The printer/copier 14 can also include a sensor 20 for sensing for the identifying markings 18 on the printing media 12 as it travels along a path 16 in the printer/copier. The sensor 20 can be mounted within the printer/copier 14. Many sensor configurations can be applicable, including light sensors mounted on the image side of the sheet in the path 16, light sensors mounted on the backside of the path, combinations of reflective light sensors mounted on either side of the path, or combinations of reflected light sensors with transmitted light sensors, also referred to as emitted light sensors.

The sensor 20 includes an emitter 22 for emitting radiation which can be directed at the printing media 12. The emitter 22 can emit radiation at any suitable wavelength, including but not limited to UV light, IR light, and near-IR light. The emitter 22 is located near the paper path 16 so that the emitted radiation 23 is directed at the printing media 12 such that if the printing media contains the identifying markings 18, the emitted radiation 22 is directed at the identifying markings. The paper path 16 can be darkened to reduce the influence of ambient light.

The sensor 20 can also include a detector 24 for detecting radiation. The detected radiation 25 can be reflected radiation or emitted radiation as shall be described in further detail below. The sensor 20 produces an output signal 26, such as for example a signal produced by the detector 24 or sensor processing circuitry representative of the detected radiation 25. Examples of the output signal 26 can include, but are not limited to, an electrical waveform, a voltage, a change in resistance or impedance, among others. The detector 24 can be a photo detector for detecting light, or any other suitable known detector for detecting radiation at a predetermined wavelength or wavelengths. The detector 24 can be chosen and/or configured to detect the wavelength or wavelengths of the radiation 25 that is expected to be reflected from, or emitted by, the identifying markings 18.

The output signal 26 produced by the detector 22 upon detecting the radiation is provided to a controller 28a. The controller 28a can determine the characteristics of the detected radiation detected by the detector 24 from the output signal 26. These characteristics can include, but are not limited to, the wavelength and/or intensity of the radiation 25 reflected by the identifying markings 18, or the wavelength and/or intensity and/or decay rate of the radiation 25 emitted by the identifying markings. The controller 28a can also determine if the detected radiation characteristics indicate the printing media 12 has the identifying markings 18 identifying the printing media as appropriate printing media for use in the printer/copier 14 as shall be described in further detail below.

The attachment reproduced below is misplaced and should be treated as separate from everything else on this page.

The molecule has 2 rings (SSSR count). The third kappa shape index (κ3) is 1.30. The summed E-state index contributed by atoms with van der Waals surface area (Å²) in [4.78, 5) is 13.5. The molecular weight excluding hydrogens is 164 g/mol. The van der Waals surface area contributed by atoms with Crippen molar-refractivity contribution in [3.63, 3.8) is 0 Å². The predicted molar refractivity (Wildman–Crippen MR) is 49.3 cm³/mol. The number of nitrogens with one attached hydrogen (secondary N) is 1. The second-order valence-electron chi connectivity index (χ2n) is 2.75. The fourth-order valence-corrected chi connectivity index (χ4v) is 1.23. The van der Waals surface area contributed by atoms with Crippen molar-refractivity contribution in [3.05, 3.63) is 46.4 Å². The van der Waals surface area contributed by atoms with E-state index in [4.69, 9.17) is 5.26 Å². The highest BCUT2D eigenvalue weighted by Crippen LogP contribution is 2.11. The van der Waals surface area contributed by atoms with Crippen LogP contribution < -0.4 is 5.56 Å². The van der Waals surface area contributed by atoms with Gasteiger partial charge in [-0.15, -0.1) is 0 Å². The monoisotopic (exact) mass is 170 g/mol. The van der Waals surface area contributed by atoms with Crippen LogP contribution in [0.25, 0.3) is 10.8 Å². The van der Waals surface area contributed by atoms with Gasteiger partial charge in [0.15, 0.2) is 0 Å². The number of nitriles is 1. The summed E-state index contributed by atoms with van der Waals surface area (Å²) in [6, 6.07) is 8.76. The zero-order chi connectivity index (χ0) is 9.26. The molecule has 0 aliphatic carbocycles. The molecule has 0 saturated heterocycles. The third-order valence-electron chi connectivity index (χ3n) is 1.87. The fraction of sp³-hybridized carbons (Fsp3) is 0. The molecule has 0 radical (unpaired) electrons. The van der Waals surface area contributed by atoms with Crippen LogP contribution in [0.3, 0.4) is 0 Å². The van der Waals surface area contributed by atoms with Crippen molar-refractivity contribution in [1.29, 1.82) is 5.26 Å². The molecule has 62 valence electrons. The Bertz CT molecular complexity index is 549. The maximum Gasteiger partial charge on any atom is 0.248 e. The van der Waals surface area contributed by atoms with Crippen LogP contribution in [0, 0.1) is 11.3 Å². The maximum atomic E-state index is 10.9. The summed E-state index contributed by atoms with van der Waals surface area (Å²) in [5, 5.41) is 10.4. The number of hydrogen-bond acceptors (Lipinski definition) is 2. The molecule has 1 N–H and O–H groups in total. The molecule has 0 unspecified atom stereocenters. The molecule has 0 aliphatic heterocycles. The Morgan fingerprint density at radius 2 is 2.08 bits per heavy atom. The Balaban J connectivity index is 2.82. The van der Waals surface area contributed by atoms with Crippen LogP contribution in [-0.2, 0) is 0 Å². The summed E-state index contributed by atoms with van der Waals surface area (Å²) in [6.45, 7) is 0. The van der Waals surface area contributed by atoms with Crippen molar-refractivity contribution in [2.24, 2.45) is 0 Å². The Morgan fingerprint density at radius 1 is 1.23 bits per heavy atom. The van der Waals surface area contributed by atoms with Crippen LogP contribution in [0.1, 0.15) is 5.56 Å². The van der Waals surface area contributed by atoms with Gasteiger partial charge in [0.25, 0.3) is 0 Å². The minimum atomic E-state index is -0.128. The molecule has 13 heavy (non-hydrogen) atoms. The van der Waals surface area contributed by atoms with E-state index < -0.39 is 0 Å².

The system 10 can include a controller 28b for taking action taken if it is determined that the printing media 12 is not appropriate for the printer/copier 14. The controller 28b can be the same controller as controller 28a, or a different controller located apart therefrom. The action taken can include notifying the operator of the printer/copier 14 with a warning that the media 12 currently loaded in the printer/copier is not recommended for use in this printer/copier. The warning can indicate potential problems that could result from using the inappropriate printing media 12, such as failure of the fuser, improper absorption of the ink, or poor image quality in general. The controller 28 can also prevent the use of the inappropriate printing media in the printer/copier in any suitable manner, such as for example, placing the printer/copier in a standby mode until the inappropriate printing media is removed.

Referring now to FIG. 2, a block diagram of another embodiment of the system is shown generally at 30 in which components similar to the system 10 described above are shown with like reference numerals. The system 30 includes a sensor 20′ having an emitter 22′ and detector 24′. A reflector 32 is disposed opposite the paper path 16 from the sensor 20′ for reflecting radiation, shown as the dotted-dashed line 34, emitted from emitter 22′. The detector 24′ can also be configured to detect radiation reflected or emitted from the identifying markings 18 in a similar manner as described in FIG. 1.

In this example, the detector 24′ detects the reflected radiation 25 at full intensity until the printing media 14, such as for example a transparency, moves into the paper path 16. As the printing media 14 moves between the reflector 32 and the sensor 20′, the radiation emitted by emitter 22′ interacts with the identifying markings 18 twice, for example, it is attenuated twice, thereby increasing the efficiency of the sensor 20′. With this sensing configuration, the identifying markings 18 can be formed with material that absorbs less radiation than the configuration of FIG. 1 and while still being detectable by the sensor 20′. Such material can retain more of its transparent properties. The increased amount of attenuation at the predetermined frequencies of this example can also enable the controller 28 to use thresholds with larger ranges in determining that the markings indicate that the printing media 12 is appropriate, thereby simplifying the electronics.

Referring now to FIG. 3, a method for obtaining information from a printer/copier printing media 12 and using the obtained information in determining if the printing media is appropriate for use in the printer/copier is shown generally at 40. The method 40 includes placing printing media 12 in the printer/copier at 42. The method 40 also includes sensing for identifying markings 18 on the printing media 12 at 44. The method 40 also includes determining if the printing media 12 is appropriate for the printer/copier at 46. The method 40 can also include the controller 28 taking action at 50 if the printing media 12 is not appropriate for the printer/copier 14. The action taken at 50 can include those actions described, including but is not limited to, notifying the operator of the printer/copier 12 with a warning message, among others, and/or preventing the use of the inappropriate printing media in the printer/copier.